Letter from the editor: Combating the drudgery of midterms


Remember the good old days? You know, those days before midterms.

Remember that sunshiny August day when you stepped out of your car onto campus? As a new student, you would have been a little excited and a whole lot nervous about the beginning of your new life. As a returning student, you were ready for the new semester, the reuniting with old friends and the prospect of new adventures.

How young and free we felt then!

Okay, I am dramatizing it a little bit, but seriously after three years, midterms still bring about the same drudgery semester after semester.

It’s the same thing every semester. We start off the semester excited: the smell of new notebooks, the different challenges each class will bring, the people in the class. It’s all a new adventure, and we look forward to the obstacles.

Now, seven weeks into the semester, we are in the thick of these obstacles. And some of them are beginning to feel like we are being crushed by them instead. And the signs are beginning to show.

Some of the major signs of a student bogged down in midterms are as follows:

First, a complete lack of social life. Even the most outgoing people are going to be found huddled in a desk at the library or buried under books in their dorm rooms at this time.

Second, zombie-like emotions. Sleep deprivation does take its toll, and even though we like to believe we’ll live forever, the bottom line is we become completely oblivious and inadequate after pulling an all-nighter.

Third, the common phrase becomes “pray for me!” I mean, it is Franciscan, we are Catholics and our friends spend so much time in the Chapel. Of course we’re going to ask for their prayers. But this time of year, it’s more of a desperate thing. Not just a happy, care-free “pray for me,” but more like a, “no seriously, I need your prayers.”

Fourth, we forget how to smile. Stress becomes our normal facial expression. For me personally, I feel like I’ve lived through an entire lifetime in one week of midterms. It becomes harder and harder to force that smile on your face when you are feeling the weight of so much on your shoulders.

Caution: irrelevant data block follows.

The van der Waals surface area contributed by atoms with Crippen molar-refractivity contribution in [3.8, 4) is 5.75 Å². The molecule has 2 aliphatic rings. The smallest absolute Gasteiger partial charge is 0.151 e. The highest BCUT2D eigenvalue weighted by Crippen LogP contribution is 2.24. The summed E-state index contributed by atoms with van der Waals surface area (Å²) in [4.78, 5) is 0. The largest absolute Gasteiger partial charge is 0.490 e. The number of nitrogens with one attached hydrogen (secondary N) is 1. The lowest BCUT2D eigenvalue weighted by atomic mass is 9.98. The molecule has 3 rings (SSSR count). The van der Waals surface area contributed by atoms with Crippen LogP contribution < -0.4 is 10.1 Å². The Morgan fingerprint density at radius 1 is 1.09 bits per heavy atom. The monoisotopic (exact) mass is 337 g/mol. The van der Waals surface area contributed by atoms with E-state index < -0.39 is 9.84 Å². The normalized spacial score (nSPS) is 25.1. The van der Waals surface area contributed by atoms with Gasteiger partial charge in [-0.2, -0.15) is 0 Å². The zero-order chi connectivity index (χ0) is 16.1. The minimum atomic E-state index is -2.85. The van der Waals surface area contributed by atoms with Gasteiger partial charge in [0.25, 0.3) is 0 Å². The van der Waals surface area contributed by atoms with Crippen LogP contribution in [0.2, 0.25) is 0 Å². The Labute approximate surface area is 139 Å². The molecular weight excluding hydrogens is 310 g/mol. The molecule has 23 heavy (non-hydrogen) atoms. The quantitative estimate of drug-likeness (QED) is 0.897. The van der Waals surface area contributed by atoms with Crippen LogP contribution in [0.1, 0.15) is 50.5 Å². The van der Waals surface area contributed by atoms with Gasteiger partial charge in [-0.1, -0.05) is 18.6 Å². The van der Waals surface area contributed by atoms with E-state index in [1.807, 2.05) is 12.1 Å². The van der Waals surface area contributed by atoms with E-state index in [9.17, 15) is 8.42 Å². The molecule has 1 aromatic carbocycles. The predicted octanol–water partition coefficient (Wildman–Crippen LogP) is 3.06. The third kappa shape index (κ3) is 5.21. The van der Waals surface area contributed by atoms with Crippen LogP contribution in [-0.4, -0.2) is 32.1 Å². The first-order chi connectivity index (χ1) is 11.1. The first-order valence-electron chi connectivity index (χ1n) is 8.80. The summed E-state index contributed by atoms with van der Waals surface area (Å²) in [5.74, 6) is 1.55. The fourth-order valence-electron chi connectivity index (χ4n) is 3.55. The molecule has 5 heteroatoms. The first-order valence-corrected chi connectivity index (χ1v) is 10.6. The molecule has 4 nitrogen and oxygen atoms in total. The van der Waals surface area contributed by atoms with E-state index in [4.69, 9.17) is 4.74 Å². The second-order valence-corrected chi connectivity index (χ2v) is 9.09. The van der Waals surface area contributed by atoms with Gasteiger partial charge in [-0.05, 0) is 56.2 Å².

Fifth, our diet becomes anything caffeinated and straight sugar. The nutrition value doesn’t matter. If it’s going to keep us awake, it will be consumed.

While I’m able to laugh about this too, as many do, it’s important also to remember several things to help us combat this midterm muck and continue living out our college experience, mostly so we don’t walk away from Franciscan only remembering how hard and stressful it was.

First, sleep! Sleep is the most important thing, and we somehow forget how to do it, or maybe we’re too wired, during midterms. The greatest piece of advice I was given my freshman year was that sleep was more important than my test. This also comes with self-control and prudence. Study earlier so I can go to bed earlier. (Wow! How come no one has thought of that one before?!) Sleep also helps the subconscious to process the material you have studied.

Second, reward yourself. Give yourself a break once in a while. Go for a walk, breathe in some fresh air. Study with friends and take a break to get food together.

Which leads to third: food. Remember to eat! It’s so important to energize yourselves. Studies have shown that food like bananas or eggs actually increase brain power. And this way too you don’t come crashing off a sugar high and end up sick. Or just end up sick in general because you weren’t eating correctly.

Fourthly, take some time to pray. Go sit in the Port for 20 minutes or in your dorm chapel. Let the Lord flood your heart. Don’t think, just be. Just sit and give your mind a rest from all the thinking it’s been doing. I guarantee your mood will change. You will be happier, more peaceful and more apt to smile! Ta-da!

Lastly, it’s important to remember that your time at Franciscan is so unique, each memory has a special place and this is one of those memories. Not every all-nighter can be avoided; some will be miserable, but others will be fun.  And those happy days are coming again; with fall break approaching, they will be here before you know it.